Anahtar Kelimeler: Mamografi, Tarama Programı, Sağlık Okuryazarlığı

 

Received date / Geliş tarihi: 29.02.2016, Accepted date / Kabul tarihi: 12.03.2016

1 Kocaeli University Medicine Faculty Public Health Department, Kocaeli, TURKEY.

*Address for Correspondence / Yazışma Adresi: Osman Özkan Keskin, Kocaeli University Medicine Faculty Public Health Department,Kocaeli,TURKEY.

E-mail: osmankeskin28@hotmail.com

 

Keskin O, Caglayan C. The Relationship Between Participation in Mammography Screening Program and Health Literacy. TJFMPC, 2019;13(4): 448-456.

 

DOI: 10.21763/tjfmpc.651461

 

 

  1. INTRODUCTION

 

Breast cancer is the most common cancer type in women around the world regardless of countries’ development levels.1 Similarly, one out of every 4 cancer-diagnosed women in Turkey has breast cancer.2 Each year, approximately 1.7 million breast cancer cases are reported around the world. The incidence of breast cancer keeps increasing in developing countries due to prolonged lifespan, increased urbanization, and adoption of the western lifestyle.3 The World Health Organization (WHO) encourages a comprehensive breast cancer control that includes prevention, early diagnosis, treatment, rehabilitation and palliative care in the context of cancer control programs.4

 

Breast self-examination (BSE), clinical breast examination and mammography screening are used for an early diagnosis of breast cancer.5 Mammography screening is the most effective method that can be used to diagnose breast cancer at early stage usually before any symptom is described by physical examination.5,6 Mammography screening programs have been used for 30 years or longer in developed countries.7 In Turkey, national standards for breast cancer screening were published in 2004 for the first time. Within the scope of the National Breast Cancer Screening Program, women aged between 40 and 69 years are given the opportunity to go through a free mammography every two years at the Cancer Early Diagnosis Screening and Training Centers (CEDSTCs).8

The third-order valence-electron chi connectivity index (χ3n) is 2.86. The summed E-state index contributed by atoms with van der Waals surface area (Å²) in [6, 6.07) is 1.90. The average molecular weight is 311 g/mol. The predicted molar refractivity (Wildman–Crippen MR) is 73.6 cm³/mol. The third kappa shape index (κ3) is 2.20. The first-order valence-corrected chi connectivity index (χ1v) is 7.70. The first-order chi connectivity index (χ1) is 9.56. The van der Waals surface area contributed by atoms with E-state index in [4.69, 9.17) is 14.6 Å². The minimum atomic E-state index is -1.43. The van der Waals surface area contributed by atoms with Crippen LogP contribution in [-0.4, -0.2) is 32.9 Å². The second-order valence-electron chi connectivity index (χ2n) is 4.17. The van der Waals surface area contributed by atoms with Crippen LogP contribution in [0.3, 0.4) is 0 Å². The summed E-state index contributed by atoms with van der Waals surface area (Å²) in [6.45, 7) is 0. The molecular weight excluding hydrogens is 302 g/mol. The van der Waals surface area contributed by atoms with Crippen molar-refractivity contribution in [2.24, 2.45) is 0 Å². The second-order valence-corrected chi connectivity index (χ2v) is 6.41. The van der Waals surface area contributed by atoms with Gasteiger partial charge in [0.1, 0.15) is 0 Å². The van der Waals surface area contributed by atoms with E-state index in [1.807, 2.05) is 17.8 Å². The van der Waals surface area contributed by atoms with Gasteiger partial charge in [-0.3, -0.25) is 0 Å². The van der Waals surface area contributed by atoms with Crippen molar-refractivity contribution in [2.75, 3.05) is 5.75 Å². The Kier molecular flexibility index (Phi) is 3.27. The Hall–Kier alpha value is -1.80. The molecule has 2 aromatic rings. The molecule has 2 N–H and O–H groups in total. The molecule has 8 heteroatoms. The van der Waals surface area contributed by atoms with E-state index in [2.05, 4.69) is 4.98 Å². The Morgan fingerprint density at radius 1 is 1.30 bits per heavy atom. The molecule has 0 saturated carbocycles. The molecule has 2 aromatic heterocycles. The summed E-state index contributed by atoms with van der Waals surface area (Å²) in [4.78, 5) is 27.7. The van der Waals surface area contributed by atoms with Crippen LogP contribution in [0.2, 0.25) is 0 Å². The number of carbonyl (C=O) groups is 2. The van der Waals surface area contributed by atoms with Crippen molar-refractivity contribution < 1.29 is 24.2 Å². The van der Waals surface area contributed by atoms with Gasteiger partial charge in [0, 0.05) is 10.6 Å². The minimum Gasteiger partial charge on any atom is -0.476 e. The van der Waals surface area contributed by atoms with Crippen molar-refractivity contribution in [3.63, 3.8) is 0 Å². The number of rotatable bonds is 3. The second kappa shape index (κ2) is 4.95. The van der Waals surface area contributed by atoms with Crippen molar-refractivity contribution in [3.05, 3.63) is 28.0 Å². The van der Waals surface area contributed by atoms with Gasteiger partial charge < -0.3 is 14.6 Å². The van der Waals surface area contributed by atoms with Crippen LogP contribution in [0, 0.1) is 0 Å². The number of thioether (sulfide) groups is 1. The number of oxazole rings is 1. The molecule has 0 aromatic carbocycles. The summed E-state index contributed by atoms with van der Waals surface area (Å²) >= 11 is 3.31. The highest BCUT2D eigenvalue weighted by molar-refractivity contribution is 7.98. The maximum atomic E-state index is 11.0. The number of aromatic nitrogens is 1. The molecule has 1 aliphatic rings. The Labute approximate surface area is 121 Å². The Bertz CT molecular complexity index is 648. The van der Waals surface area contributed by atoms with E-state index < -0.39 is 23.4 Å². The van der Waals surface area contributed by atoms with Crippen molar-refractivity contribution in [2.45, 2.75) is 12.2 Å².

Studies conducted in different countries found that participation in mammography screening was affected by variables such as sociodemographic characteristics, personal experiences and health literacy. These studies also found that women who were married, had a history of breast cancer, and had adequate health literacy were more likely to participate in screenings than women who were not married and did not have a history of breast cancer and did not have adequate health literacy.9,10,11 Therefore, determining the factors that affect participation in mammography screening can create a basis to develop strategies to encourage participation.

Health literacy is one of the key determinants of health.12 Adequate health literacy is described as the knowledge and the motivation that will help individuals to access, understand, assess, and use the knowledge about health.13 Inadequate health literacy is associated with more risky health preferences (e.g., smoking), the management of chronic diseases (e.g., diabetes, hypertension, asthma and HIV / AIDS), more frequent work accidents, increased morbidity, and premature death.14,15,16,17 Studies of the use of protective services have shown that people with inadequate health literacy use protective health services such as breast cancer screening less frequently10,18,19,20.

 

This study aims to identify the factors affecting participation in the National Mammography Screening Program conducted by CEDSTCs and to analyze the effect of health literacy on participation in this program.

 

 

2. METHODS

 

2.1. The Design and Sample of the Study

 

The population of the study consisted of women that were aged between 40 and 69 years, and were included in CEDSTC screening program. This is a case-control study. Since it is a negative situation not to participate in screening, the women who had not undergone mammography before were included in the case group, and the women who had mammography in CEDSTC in the past two years were included in the control group.